3 easy fixes that would help minorities advance in the NFL and CFL

Pittsburgh Steelers head coach Mike Tomlin. (Gary Landers/AP)

The day following the conclusion of the NFL’s regular season has come to be known as “Black Monday,” as each year it’s a day when a number of head coaches are fired.

In 2018, five of the eight coaches sent packing on “Black Monday” were African American. When the 2018 NFL season began, the league employed eight minority head coaches, matching 2011 and 2017 for the most in a single season.

The latest round of firings now means that in a league where 70 per cent of its players are black, there are currently just two black head coaches: Anthony Lynn and Mike Tomlin. Add Ron Rivera to the mix and there are three minority coaches. It made me ask: What could be done to improve the situation?

The NFL’s “Rooney Rule” was named after Dan Rooney, former Pittsburgh Steelers chairman and head of the league’s diversity committee. It has been in place since 2003 for head coaches and was expanded in 2009 to include general manager positions. The league recently made an addendum to it, following outrage surrounding the Oakland Raiders hiring of head coach Jon Gruden. The updated Rooney Rule now requires teams to interview a minority candidate from outside their organization or a candidate from a league-approved list. But the NFL still hasn’t gone far enough, and we haven’t seen substantial change in the past 15 years.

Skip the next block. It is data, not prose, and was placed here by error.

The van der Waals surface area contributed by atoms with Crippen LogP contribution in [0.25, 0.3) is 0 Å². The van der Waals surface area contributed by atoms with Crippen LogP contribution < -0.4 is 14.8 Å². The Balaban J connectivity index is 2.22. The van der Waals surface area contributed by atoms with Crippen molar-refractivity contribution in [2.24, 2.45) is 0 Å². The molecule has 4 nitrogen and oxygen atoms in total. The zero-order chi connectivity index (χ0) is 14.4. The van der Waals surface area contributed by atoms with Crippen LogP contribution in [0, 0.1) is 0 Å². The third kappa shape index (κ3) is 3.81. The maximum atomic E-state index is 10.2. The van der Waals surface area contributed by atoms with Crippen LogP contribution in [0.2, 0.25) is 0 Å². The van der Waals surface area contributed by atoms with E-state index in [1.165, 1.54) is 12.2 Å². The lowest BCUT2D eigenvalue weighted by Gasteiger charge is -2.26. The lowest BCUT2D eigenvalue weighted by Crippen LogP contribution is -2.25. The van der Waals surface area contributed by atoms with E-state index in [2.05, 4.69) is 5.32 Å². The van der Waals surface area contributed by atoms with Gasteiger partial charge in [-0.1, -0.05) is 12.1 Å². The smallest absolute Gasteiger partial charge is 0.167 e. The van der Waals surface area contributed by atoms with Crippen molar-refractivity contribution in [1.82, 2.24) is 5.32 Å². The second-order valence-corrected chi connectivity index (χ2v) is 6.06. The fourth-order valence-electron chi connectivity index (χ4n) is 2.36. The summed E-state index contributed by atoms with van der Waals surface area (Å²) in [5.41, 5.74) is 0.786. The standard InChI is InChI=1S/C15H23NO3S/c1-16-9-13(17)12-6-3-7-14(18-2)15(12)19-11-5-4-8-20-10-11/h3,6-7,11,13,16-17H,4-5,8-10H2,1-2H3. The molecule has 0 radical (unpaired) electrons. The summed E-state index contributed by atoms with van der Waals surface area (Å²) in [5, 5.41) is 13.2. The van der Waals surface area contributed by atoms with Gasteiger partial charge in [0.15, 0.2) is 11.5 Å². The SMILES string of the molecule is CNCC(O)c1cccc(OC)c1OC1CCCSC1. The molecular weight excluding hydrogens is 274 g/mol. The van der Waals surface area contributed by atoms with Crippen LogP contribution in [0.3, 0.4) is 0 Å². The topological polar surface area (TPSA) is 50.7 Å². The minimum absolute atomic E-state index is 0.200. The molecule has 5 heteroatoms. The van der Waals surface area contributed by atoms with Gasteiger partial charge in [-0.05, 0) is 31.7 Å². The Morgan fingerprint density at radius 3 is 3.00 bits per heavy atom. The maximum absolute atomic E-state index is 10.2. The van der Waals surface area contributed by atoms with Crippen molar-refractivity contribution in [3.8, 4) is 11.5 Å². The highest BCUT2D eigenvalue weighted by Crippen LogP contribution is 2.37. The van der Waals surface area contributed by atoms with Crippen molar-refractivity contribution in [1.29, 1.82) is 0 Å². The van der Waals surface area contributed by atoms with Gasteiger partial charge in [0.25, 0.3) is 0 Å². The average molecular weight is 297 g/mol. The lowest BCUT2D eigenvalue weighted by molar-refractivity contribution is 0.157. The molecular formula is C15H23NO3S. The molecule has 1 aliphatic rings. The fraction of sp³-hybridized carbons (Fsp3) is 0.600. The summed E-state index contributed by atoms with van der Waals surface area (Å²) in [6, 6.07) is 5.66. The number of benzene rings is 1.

With that in mind, here are three ideas that would provide a chance for more representative results.

1. Encourage greater diversity in executive ranks

Of course, there is even less diversity at the ownership level. Shahid Khan of the Jacksonville Jaguars is the only minority NFL owner. It’s why many were hoping to see the Diddy and Stephen Curry-led bid to purchase the Carolina Panthers succeed, as it would have provided some much-needed diversity among the league’s leadership.

One thing that can still change, however, is for the league to provide owners wth more opportunities to hire minorities among their executive leadership groups.

At the conclusion of the 2016 season, there were seven black NFL general managers. In 2018, the Oakland Raiders fired Reggie McKenzie, a black man and the 2016 NFL Executive of the Year. When Ozzie Newsome of the Baltimore Ravens retires at the end of this season, Chris Grier of the Miami Dolphins will be the NFL’s lone African-American GM. Interviewing minority GM candidates is not enough.

Minorities should be interviewed for assistant GM positions as well, to ensure a deep pool of qualified candidates is available when GM openings become available.

2. Produce more minority offensive co-ordinators and backup QBs

The NFL is a copycat league. Only three playoff teams (Baltimore Ravens, Seattle Seahawks and New England Patriots) have a defensive-minded head coach. To that end, there should be a Rooney Rule for co-ordinator jobs, specifically offensive co-ordinators. Eric Bieniemy of the Kansas City Chiefs and Byron Leftwich of the Arizona Cardinals are the league’s only current black offensive co-ordinators.